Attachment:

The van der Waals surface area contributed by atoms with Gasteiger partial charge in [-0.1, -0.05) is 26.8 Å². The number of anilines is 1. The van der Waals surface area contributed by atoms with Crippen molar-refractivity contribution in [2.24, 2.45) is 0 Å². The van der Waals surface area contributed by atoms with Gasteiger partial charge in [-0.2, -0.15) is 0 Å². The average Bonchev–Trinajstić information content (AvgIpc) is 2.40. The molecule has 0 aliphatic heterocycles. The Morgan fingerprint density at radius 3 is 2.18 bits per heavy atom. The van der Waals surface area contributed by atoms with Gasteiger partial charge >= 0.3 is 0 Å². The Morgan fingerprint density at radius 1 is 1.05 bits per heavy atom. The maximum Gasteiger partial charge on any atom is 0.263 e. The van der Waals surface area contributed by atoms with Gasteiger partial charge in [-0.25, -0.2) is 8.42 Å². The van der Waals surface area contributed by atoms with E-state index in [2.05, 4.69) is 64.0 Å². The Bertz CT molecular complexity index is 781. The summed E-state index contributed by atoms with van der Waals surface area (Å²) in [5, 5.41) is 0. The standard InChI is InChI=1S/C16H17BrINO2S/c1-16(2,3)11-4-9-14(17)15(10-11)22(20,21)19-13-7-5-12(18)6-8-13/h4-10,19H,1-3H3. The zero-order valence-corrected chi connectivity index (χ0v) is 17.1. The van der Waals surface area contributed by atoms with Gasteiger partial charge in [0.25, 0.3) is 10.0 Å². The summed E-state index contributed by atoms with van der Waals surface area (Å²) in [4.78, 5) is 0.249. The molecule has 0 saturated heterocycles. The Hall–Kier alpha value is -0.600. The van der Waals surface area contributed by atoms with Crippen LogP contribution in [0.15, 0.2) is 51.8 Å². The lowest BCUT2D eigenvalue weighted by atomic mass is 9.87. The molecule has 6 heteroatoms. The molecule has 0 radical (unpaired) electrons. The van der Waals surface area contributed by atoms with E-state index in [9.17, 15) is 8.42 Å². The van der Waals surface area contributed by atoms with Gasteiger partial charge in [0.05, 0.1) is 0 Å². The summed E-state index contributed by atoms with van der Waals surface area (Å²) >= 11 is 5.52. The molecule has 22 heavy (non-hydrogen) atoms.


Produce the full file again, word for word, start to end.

The van der Waals surface area contributed by atoms with Gasteiger partial charge in [-0.1, -0.05) is 26.8 Å². The number of anilines is 1. The van der Waals surface area contributed by atoms with Crippen molar-refractivity contribution in [2.24, 2.45) is 0 Å². The van der Waals surface area contributed by atoms with Gasteiger partial charge in [-0.2, -0.15) is 0 Å². The average Bonchev–Trinajstić information content (AvgIpc) is 2.40. The molecule has 0 aliphatic heterocycles. The Morgan fingerprint density at radius 3 is 2.18 bits per heavy atom. The van der Waals surface area contributed by atoms with Gasteiger partial charge >= 0.3 is 0 Å². The Morgan fingerprint density at radius 1 is 1.05 bits per heavy atom. The maximum Gasteiger partial charge on any atom is 0.263 e. The van der Waals surface area contributed by atoms with Gasteiger partial charge in [-0.25, -0.2) is 8.42 Å². The van der Waals surface area contributed by atoms with E-state index in [2.05, 4.69) is 64.0 Å². The Bertz CT molecular complexity index is 781. The summed E-state index contributed by atoms with van der Waals surface area (Å²) in [5, 5.41) is 0. The standard InChI is InChI=1S/C16H17BrINO2S/c1-16(2,3)11-4-9-14(17)15(10-11)22(20,21)19-13-7-5-12(18)6-8-13/h4-10,19H,1-3H3. The zero-order valence-corrected chi connectivity index (χ0v) is 17.1. The van der Waals surface area contributed by atoms with Gasteiger partial charge in [0.25, 0.3) is 10.0 Å². The summed E-state index contributed by atoms with van der Waals surface area (Å²) in [4.78, 5) is 0.249. The molecule has 0 saturated heterocycles. The Hall–Kier alpha value is -0.600. The van der Waals surface area contributed by atoms with Crippen LogP contribution in [0.15, 0.2) is 51.8 Å². The lowest BCUT2D eigenvalue weighted by atomic mass is 9.87. The molecule has 6 heteroatoms. The molecule has 0 radical (unpaired) electrons. The van der Waals surface area contributed by atoms with E-state index in [9.17, 15) is 8.42 Å². The van der Waals surface area contributed by atoms with Gasteiger partial charge in [0.05, 0.1) is 0 Å². The summed E-state index contributed by atoms with van der Waals surface area (Å²) >= 11 is 5.52. The molecule has 22 heavy (non-hydrogen) atoms.